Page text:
If you’re a fan of California Congresswoman Barbara Lee and/or think she’s pure as the driven snow, forgive the reference in the title to her as a “race hustler.” In adding this attribute, I was merely seeking to complete the circle begun by an article at the Huffington Post titled “Bill O'Reilly Calls Rep. Barbara Lee A 'Race Hustler.'”
The problem with the HuffPo piece, which trades on an interview Ryan gave two weeks ago in which he spoke of the "tailspin of culture in our inner cities,” is not just that Lee cast the first stone. Rather it is her tendency to see racism wherever she turns and Ryan’s of approaching the problems that contribute to poverty with intelligence and compassion.
To begin with Ryan, because his good works are more gratifying to talk about than Lee’s narrow and petty focus on race, consider his actions shortly after his failed vice presidential campaign in 2012. He began “quietly visiting inner-city neighborhoods … to talk to ex-convicts and recovering addicts about the means of their salvation.”
Ryan’s staff, meanwhile, has been trolling center-right think tanks and intellectuals for ideas to replace the “bureaucratic, top-down anti-poverty programs” that Ryan blames for “wrecking families and communities” since Lyndon B. Johnson declared a war on poverty in 1964.
Next year, for the 50th anniversary of that crusade, Ryan hopes to roll out an anti-poverty plan to rival his budgetary Roadmap for America’s Future in scope and ambition.
The above passage comes from an article that ran on Nov. 18 in the Washington Post, one of the newspapers that jumped on the bandwagon with other liberal news outlets to excoriate Ryan for his “dog whistle” comments.
Ryan in short has walked the walk while Lee has mainly talked the talk — and much of that talk is the usual race card patter. The day after Ryan’s “coded” comment, she released a statement in which she said:
My colleague Congressman Ryan’s comments about ‘inner city’ poverty are a thinly veiled racial attack and cannot be tolerated. Let’s be clear, when Mr. Ryan says ‘inner city,’ when he says, ‘culture,’ these are simply code words for what he really means: ‘black.’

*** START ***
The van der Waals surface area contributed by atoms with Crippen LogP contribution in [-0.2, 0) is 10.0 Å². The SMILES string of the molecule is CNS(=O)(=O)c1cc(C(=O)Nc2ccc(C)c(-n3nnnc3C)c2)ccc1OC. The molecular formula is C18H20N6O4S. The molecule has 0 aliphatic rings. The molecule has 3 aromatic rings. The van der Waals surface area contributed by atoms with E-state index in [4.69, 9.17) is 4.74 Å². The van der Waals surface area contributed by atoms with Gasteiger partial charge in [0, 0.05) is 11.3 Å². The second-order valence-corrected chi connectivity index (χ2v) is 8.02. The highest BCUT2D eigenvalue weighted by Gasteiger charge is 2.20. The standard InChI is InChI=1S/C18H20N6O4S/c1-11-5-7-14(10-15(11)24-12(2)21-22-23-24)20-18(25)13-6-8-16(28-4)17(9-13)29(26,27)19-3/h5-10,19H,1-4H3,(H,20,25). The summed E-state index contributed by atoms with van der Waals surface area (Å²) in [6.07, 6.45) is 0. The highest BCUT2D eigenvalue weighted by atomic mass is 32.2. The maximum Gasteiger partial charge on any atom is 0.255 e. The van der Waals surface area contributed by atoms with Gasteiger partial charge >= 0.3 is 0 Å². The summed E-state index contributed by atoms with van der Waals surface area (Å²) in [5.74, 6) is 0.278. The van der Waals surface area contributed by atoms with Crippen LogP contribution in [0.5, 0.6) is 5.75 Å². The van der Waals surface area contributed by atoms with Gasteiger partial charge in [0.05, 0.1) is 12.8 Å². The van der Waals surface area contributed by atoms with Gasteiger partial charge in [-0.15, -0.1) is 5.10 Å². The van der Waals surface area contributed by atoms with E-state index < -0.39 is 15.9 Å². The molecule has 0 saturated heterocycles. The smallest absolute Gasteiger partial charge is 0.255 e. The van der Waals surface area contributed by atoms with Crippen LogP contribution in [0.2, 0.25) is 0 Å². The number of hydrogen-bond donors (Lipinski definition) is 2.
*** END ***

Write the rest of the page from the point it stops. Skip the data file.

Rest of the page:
But this is no different from her reaction in 2011 to a pro-life billboard in her congressional district. The point of the display was to highlight the fact that California currently leads the nation in abortions — a point that should resonate with black women, who are three times as likely to undergo the procedure. Lee, who subscribes to liberal Democrat playbook, was aghast at the billboards. But her complaint was not that the billboards denied women’s so-called “reproductive rights.” She saw them as racist, saying in a statement:
I am deeply offended by the race-based billboards that are being displayed in my congressional district by the Radiance Foundation and Issues4life.
Is Lee also deeply offended, or at least concerned, that 72% of black babies in the U.S. are born out of wedlock? If she is, she has yet to “release a statement” saying so.
She did release a statement in reaction to O’Reilly’s characterization of her as a race hustler. The HuffPo added it to their piece, if you’re interested, but be forewarned: It’s the same old same old.
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- Matt Lewis to Michael Eric Dyson: Why can’t you talk politics without bringing race into it?
- Playing the racism card during the shutdown
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- Michigan: Yet another campus ‘racism’ attack turns out to be a hoax